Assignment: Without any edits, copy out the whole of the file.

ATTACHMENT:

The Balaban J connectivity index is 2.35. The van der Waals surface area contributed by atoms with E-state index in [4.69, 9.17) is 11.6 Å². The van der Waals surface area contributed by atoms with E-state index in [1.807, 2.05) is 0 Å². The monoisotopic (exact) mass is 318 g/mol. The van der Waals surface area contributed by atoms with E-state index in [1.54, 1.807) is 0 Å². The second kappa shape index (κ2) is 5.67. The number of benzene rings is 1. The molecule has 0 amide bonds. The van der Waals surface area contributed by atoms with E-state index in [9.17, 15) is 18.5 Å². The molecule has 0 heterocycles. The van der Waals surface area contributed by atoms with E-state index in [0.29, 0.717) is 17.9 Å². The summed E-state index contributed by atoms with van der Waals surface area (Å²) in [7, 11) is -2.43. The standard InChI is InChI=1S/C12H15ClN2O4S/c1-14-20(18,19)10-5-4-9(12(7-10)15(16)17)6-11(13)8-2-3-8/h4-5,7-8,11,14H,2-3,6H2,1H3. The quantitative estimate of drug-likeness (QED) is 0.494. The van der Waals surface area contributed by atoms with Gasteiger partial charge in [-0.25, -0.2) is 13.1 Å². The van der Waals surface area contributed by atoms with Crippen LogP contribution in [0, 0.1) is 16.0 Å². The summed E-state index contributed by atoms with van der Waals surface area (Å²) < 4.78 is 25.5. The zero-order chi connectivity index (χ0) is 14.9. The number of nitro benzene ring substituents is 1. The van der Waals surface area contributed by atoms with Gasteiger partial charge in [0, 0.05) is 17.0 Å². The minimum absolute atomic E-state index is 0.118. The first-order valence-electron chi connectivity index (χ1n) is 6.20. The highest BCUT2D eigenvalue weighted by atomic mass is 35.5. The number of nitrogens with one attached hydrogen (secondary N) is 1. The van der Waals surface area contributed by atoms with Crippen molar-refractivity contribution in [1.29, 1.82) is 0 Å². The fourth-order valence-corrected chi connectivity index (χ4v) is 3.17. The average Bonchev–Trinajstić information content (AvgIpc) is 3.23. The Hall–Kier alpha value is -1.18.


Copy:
The Balaban J connectivity index is 2.35. The van der Waals surface area contributed by atoms with E-state index in [4.69, 9.17) is 11.6 Å². The van der Waals surface area contributed by atoms with E-state index in [1.807, 2.05) is 0 Å². The monoisotopic (exact) mass is 318 g/mol. The van der Waals surface area contributed by atoms with E-state index in [1.54, 1.807) is 0 Å². The second kappa shape index (κ2) is 5.67. The number of benzene rings is 1. The molecule has 0 amide bonds. The van der Waals surface area contributed by atoms with E-state index in [9.17, 15) is 18.5 Å². The molecule has 0 heterocycles. The van der Waals surface area contributed by atoms with E-state index in [0.29, 0.717) is 17.9 Å². The summed E-state index contributed by atoms with van der Waals surface area (Å²) in [7, 11) is -2.43. The standard InChI is InChI=1S/C12H15ClN2O4S/c1-14-20(18,19)10-5-4-9(12(7-10)15(16)17)6-11(13)8-2-3-8/h4-5,7-8,11,14H,2-3,6H2,1H3. The quantitative estimate of drug-likeness (QED) is 0.494. The van der Waals surface area contributed by atoms with Gasteiger partial charge in [-0.25, -0.2) is 13.1 Å². The van der Waals surface area contributed by atoms with Crippen LogP contribution in [0, 0.1) is 16.0 Å². The summed E-state index contributed by atoms with van der Waals surface area (Å²) < 4.78 is 25.5. The zero-order chi connectivity index (χ0) is 14.9. The number of nitro benzene ring substituents is 1. The van der Waals surface area contributed by atoms with Gasteiger partial charge in [0, 0.05) is 17.0 Å². The minimum absolute atomic E-state index is 0.118. The first-order valence-electron chi connectivity index (χ1n) is 6.20. The highest BCUT2D eigenvalue weighted by atomic mass is 35.5. The number of nitrogens with one attached hydrogen (secondary N) is 1. The van der Waals surface area contributed by atoms with Crippen molar-refractivity contribution in [1.29, 1.82) is 0 Å². The fourth-order valence-corrected chi connectivity index (χ4v) is 3.17. The average Bonchev–Trinajstić information content (AvgIpc) is 3.23. The Hall–Kier alpha value is -1.18.